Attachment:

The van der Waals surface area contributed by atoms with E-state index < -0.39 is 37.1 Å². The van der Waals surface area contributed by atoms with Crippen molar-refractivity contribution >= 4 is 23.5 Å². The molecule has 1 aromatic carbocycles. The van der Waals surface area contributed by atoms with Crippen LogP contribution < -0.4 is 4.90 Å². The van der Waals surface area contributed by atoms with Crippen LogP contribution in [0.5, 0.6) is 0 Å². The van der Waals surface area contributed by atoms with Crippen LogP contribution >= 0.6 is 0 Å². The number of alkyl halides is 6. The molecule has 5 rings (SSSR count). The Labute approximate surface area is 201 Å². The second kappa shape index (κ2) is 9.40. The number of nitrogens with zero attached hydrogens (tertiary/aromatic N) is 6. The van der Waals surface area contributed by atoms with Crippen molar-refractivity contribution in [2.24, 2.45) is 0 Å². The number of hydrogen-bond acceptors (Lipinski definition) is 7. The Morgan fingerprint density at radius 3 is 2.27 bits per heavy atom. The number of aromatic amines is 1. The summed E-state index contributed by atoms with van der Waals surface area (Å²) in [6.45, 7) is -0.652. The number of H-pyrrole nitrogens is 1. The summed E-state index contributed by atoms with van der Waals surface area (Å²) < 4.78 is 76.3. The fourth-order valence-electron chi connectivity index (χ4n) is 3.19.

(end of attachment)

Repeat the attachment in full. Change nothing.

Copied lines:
The van der Waals surface area contributed by atoms with E-state index < -0.39 is 37.1 Å². The van der Waals surface area contributed by atoms with Crippen molar-refractivity contribution >= 4 is 23.5 Å². The molecule has 1 aromatic carbocycles. The van der Waals surface area contributed by atoms with Crippen LogP contribution < -0.4 is 4.90 Å². The van der Waals surface area contributed by atoms with Crippen LogP contribution in [0.5, 0.6) is 0 Å². The van der Waals surface area contributed by atoms with Crippen LogP contribution >= 0.6 is 0 Å². The number of alkyl halides is 6. The molecule has 5 rings (SSSR count). The Labute approximate surface area is 201 Å². The second kappa shape index (κ2) is 9.40. The number of nitrogens with zero attached hydrogens (tertiary/aromatic N) is 6. The van der Waals surface area contributed by atoms with Crippen molar-refractivity contribution in [2.24, 2.45) is 0 Å². The number of hydrogen-bond acceptors (Lipinski definition) is 7. The Morgan fingerprint density at radius 3 is 2.27 bits per heavy atom. The number of aromatic amines is 1. The summed E-state index contributed by atoms with van der Waals surface area (Å²) in [6.45, 7) is -0.652. The number of H-pyrrole nitrogens is 1. The summed E-state index contributed by atoms with van der Waals surface area (Å²) < 4.78 is 76.3. The fourth-order valence-electron chi connectivity index (χ4n) is 3.19.